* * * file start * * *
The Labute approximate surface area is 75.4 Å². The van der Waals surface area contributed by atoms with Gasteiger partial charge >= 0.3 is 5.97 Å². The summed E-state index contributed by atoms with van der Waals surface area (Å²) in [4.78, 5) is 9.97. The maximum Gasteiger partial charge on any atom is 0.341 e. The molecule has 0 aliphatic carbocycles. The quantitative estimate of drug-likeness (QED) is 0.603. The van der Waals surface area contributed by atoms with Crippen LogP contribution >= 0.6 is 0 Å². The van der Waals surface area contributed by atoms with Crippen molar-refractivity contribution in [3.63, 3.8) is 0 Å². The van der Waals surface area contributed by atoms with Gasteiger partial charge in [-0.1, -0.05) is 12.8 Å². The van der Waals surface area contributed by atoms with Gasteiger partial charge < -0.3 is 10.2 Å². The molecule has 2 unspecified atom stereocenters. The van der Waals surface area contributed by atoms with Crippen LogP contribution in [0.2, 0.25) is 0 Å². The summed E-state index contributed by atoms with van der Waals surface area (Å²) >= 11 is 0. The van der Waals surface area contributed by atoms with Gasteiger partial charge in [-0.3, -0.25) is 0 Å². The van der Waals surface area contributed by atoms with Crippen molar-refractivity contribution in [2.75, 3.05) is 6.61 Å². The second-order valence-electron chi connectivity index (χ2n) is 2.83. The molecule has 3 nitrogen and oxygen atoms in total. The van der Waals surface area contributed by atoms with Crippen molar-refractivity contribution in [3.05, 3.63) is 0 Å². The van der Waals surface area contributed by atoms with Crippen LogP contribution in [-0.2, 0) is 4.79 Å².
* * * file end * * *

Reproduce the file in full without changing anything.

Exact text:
The Labute approximate surface area is 75.4 Å². The van der Waals surface area contributed by atoms with Gasteiger partial charge >= 0.3 is 5.97 Å². The summed E-state index contributed by atoms with van der Waals surface area (Å²) in [4.78, 5) is 9.97. The maximum Gasteiger partial charge on any atom is 0.341 e. The molecule has 0 aliphatic carbocycles. The quantitative estimate of drug-likeness (QED) is 0.603. The van der Waals surface area contributed by atoms with Crippen LogP contribution >= 0.6 is 0 Å². The van der Waals surface area contributed by atoms with Crippen molar-refractivity contribution in [3.63, 3.8) is 0 Å². The van der Waals surface area contributed by atoms with Gasteiger partial charge in [-0.1, -0.05) is 12.8 Å². The van der Waals surface area contributed by atoms with Gasteiger partial charge < -0.3 is 10.2 Å². The molecule has 2 unspecified atom stereocenters. The van der Waals surface area contributed by atoms with Crippen LogP contribution in [0.2, 0.25) is 0 Å². The summed E-state index contributed by atoms with van der Waals surface area (Å²) >= 11 is 0. The van der Waals surface area contributed by atoms with Gasteiger partial charge in [-0.3, -0.25) is 0 Å². The van der Waals surface area contributed by atoms with Crippen molar-refractivity contribution in [2.75, 3.05) is 6.61 Å². The second-order valence-electron chi connectivity index (χ2n) is 2.83. The molecule has 3 nitrogen and oxygen atoms in total. The van der Waals surface area contributed by atoms with Crippen molar-refractivity contribution in [3.05, 3.63) is 0 Å². The van der Waals surface area contributed by atoms with Crippen LogP contribution in [-0.2, 0) is 4.79 Å².